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Bioavailability of Metals in Estuarine Sediments and Their Possible Impacts on the Environment

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Mangroves and mudflats, important sub environments within the estuaries, are rich in nutrients and are potential sources for flora and fauna and thus provide shelter to thousands of animal and plant species. The sediments in these sub-environments composed of different geochemical phases that act as potential binding sites for metals. The metals are present in various forms and metal bioavailability includes metal species that are bio-accessible. A modified sequential extraction procedure, screening quick reference table, sediment quality guidelines as standard approaches are available to quantify different forms of metals. Our investigation revealed that Mn values are above Apparent effects Threshold (AET), indicating Mn is bioavailable and toxic to biota in mudflats of many estuaries in India. Among the trace metals Co and Zn show higher bioavailability. Distribution pattern of bioavailable metals can also be used to understand anthropogenic input to the estuaries and their mobilization.
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Environmental and Social
Sciences
Open Science Publications
01
Abstract
Mangroves and mudats, important sub environments within the estuaries, are rich in nutrients and are potential sources for ora and fauna and thus
provide shelter to thousands of animal and plant species. The sediments in these sub-environments composed of different geochemical phases that act as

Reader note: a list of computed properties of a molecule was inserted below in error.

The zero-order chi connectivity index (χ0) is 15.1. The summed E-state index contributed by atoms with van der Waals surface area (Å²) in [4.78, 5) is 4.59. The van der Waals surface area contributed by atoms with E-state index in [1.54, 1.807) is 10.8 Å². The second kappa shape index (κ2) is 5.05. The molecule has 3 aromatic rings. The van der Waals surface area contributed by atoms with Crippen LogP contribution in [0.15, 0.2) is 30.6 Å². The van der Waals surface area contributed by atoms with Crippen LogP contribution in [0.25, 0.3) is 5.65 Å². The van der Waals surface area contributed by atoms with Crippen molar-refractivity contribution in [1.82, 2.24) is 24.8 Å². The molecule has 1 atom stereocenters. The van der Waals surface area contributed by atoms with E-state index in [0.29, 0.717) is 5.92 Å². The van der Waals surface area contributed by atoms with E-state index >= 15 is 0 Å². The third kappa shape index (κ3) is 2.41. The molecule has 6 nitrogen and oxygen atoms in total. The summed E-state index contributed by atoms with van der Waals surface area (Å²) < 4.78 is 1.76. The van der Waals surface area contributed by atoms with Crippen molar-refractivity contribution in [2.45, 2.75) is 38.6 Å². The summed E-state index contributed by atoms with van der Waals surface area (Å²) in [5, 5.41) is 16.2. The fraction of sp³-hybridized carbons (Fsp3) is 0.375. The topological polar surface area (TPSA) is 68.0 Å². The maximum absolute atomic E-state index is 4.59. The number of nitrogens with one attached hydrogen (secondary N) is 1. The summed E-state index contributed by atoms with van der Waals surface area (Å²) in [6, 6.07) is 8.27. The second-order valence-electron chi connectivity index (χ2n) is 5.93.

potential binding sites for metals. The metals are present in various forms and metal bioavailability includes metal species that are bio-accessible. A modied
sequential extraction procedure, screening quick reference table, sediment quality guidelines as standard approaches are available to quantify different
forms of metals. Our investigation revealed that Mn values are above Apparent effects Threshold (AET), indicating Mn is bioavailable and toxic to biota in
mudats of many estuaries in India. Among the trace metals Co and Zn show higher bioavailability. Distribution pattern of bioavailable metals can also be
used to understand anthropogenic input to the estuaries and their mobilization.
estuaries which are formed wherever the tidal range is between 2 to
4 m. ese estuaries have meandering characteristics. Macrotidal
estuaries which are formed wherever there are strong tidal currents
(tidal range is more than 4 m). ese are trumpet in shape.
e estuaries are complex systems which receive inputs from
dierent sources like land derived material through river, banks,
marine, atmosphere etc. e river waters that mix with sea water
in estuaries varies with the rate of freshwater discharge from the
drainage basin and with the geological and geochemical characters
of each drainage basin. Estuaries are the favourable environments
of deposition of sediments derived from both the catchment area
(terrestrial) and the marine sources. So, the sedimentation in estuaries
is within three distinguishable regimes viz. estuarine uvial, estuarine
brackish and estuarine marine. Fine sedimentary deposits or mud are
a characteristic feature of estuaries. e most signicant sorting is the